The more I learn of history, the more I see events repeating themselves. In some cases, it’s fascinating to see. In others, the repetition breaks my heart. For example, many people had pointed out the similarity in western countries denial of refugees from Syria is an awful lot like our denial of Jewish refugees before and during World War II. Dawn Anahid MacKeen’s book The Hundred-Year Walk: An Armenian Odyssey, taught me that our treatment of Jewish refugees mirrored the West’s unwillingness to help Armenians when word got out that the Turkish government was trying to kill them all. The only thing that could make things any worse is that now, even a century later, the Turkish government refuses to admit that there was a genocide. There are laws on the books that prohibit Turkish citizens from speaking about it; activists and writers have been threatened and even killed for speaking out.
Like the Jews only a few decades later, the Armenians were a religious and ethnic minority inside a country where they had lived for centuries. They had suffered legal discrimination and pogroms that worsened towards the end of the nineteenth century. After the Battle of Sarikamish, where the Turkish Army lost heavily to the Russians in the winter of 1914-1915, Enver Pasha and the Turkish government began a campaign of scapegoating Armenians for the loss. The government claimed that the Armenians were working with the Russians against the Turks. (Hitler and the Nazis would do something similar at the start of the Holocaust and blame Jews for Germany’s defeat in World War I.) On 24 April 1915, Turkish forces began to round up Armenians. Community leaders were killed first. Hundreds of thousands were deported east and south into the Syrian desert. Their homes and belongs were stolen. Many died from disease, starvation, dehydration, and exhaustion. Thousands who managed do survive this were killed by Turks and Chechens and Arabs. To call these crimes and murders anything other than the Armenian Genocide is an insult to the victims and survivors.
Dawn Anahid MacKeen is the granddaughter of an Armenian who survived against all odds. Stepan Miskjian and his family lived in Adabazar (now Adapazarı) when Stepan and his brother were called up to serve in an Armenian labor battalion in 1914. When the deportations began, his mother and sisters were sent to a camp in the interior. Stepan and his Armenian compatriots were marched further and further southeast, their rations being cut again and again, until it became clear what was happening. For the next three years, Stepan would fight to reunite with his family.
Miskjian told his story in a series of notebooks written in Armenian. MacKeen’s mother badgered her until she wrote Stepan’s story. Using family friends and other members of the Armenian diaspora, MacKeen had the biographies translated. The project ended up taking ten years as MacKeen dug deeper and deeper into the history. She even traveled to Turkey and Syria to retrace her grandfather’s route. The Hundred-Year Walk is the product of all that labor.
What astonishes me most about the Armenian Genocide was that it was widely known. The US Ambassador to Turkey at the time, Henry Morgenthau, Sr., wrote increasingly worried telegrams home to report on the Armenian plight. Armin T. Wegner*, a German lieutenant, documented and photographed Turkish atrocities for his government. The genocide was reported in newspapers across the world. But Morgenthau and other diplomats were repeated told by the Turkish government not to interfere. And no one interfered.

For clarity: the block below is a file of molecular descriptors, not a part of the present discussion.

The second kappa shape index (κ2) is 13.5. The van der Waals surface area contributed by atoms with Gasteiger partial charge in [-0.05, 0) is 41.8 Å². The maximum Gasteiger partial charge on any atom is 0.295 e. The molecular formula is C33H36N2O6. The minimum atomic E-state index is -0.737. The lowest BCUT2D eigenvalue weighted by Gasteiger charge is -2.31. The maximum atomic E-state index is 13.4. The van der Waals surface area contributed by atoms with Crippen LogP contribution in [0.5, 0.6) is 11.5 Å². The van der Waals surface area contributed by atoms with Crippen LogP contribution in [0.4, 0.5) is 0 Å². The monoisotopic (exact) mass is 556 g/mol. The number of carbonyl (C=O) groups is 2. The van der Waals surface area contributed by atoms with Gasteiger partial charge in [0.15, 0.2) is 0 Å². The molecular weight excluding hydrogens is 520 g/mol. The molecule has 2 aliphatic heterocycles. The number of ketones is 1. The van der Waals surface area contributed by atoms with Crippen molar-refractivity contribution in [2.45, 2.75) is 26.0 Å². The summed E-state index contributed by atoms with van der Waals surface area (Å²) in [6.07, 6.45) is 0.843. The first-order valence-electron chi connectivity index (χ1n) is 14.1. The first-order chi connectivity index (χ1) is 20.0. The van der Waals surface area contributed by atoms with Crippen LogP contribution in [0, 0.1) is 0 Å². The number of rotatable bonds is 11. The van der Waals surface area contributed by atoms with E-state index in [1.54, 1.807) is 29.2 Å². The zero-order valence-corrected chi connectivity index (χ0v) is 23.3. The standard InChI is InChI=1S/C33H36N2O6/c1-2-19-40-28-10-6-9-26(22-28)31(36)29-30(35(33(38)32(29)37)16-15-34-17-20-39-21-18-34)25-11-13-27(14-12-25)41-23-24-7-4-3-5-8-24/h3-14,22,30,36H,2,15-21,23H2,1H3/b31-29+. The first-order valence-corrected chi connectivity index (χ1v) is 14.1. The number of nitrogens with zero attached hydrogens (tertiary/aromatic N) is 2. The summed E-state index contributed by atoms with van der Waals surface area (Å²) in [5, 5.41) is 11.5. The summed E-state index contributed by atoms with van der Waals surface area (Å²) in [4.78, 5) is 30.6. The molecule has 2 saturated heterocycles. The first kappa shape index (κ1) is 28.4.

As I read The Hundred-Year Walk, I did what I often do when I read about war criminals: I went to Wikipedia to see if anyone was punished. At the end of World War I, the “Three Pashas”—Enver Pasha, Talaat Pasha, and Djemal Pasha—and other members of the Turkish military and government were court-martialed. Many were convicted, sentenced to jail sentences or labor, and executed. A few escaped before the court martial and were sentenced in absentia. Operation Nemesis was created by the Armenian Revolutionary Federation to kill any guilty men who’d escaped. One of the Three Pashas, Talaat, was killed by an Armenian in Berlin; the German court acquitted the assassin.
MacKeen’s book only briefly addresses the aftermath and retribution. Rather, she hews closely to her grandfather’s accounts. And, in telling her grandfather’s story, she tells the story of hundreds of thousands of Armenians who were never heard. There are a lot of Armenian names and words in The Hundred-Year Walk that I stumbled over. I didn’t mind. I stumbled knowing that the names and words are small memorials that keep us from forgetting the Armenian Genocide. The names made me think of Janelle Monae and Wondaland’s “Hell You Talmbout.” Saying the names keeps their memories alive. They should never be forgotten.
The Hundred-Year Walk is slated for publication on 12 January 2016, almost 101 years after the Armenian Genocide began. I hope it is widely read and discussed because, even 101 years later, our governments need reminding that saving lives is more important than alliances or trade or fear of terrorism.
I received a free copy of this ebook from NetGalley, in exchange for an honest review. It will be published 12 January 2016.
* Wegner was later named Righteous Among Nations for speaking out against the Holocaust.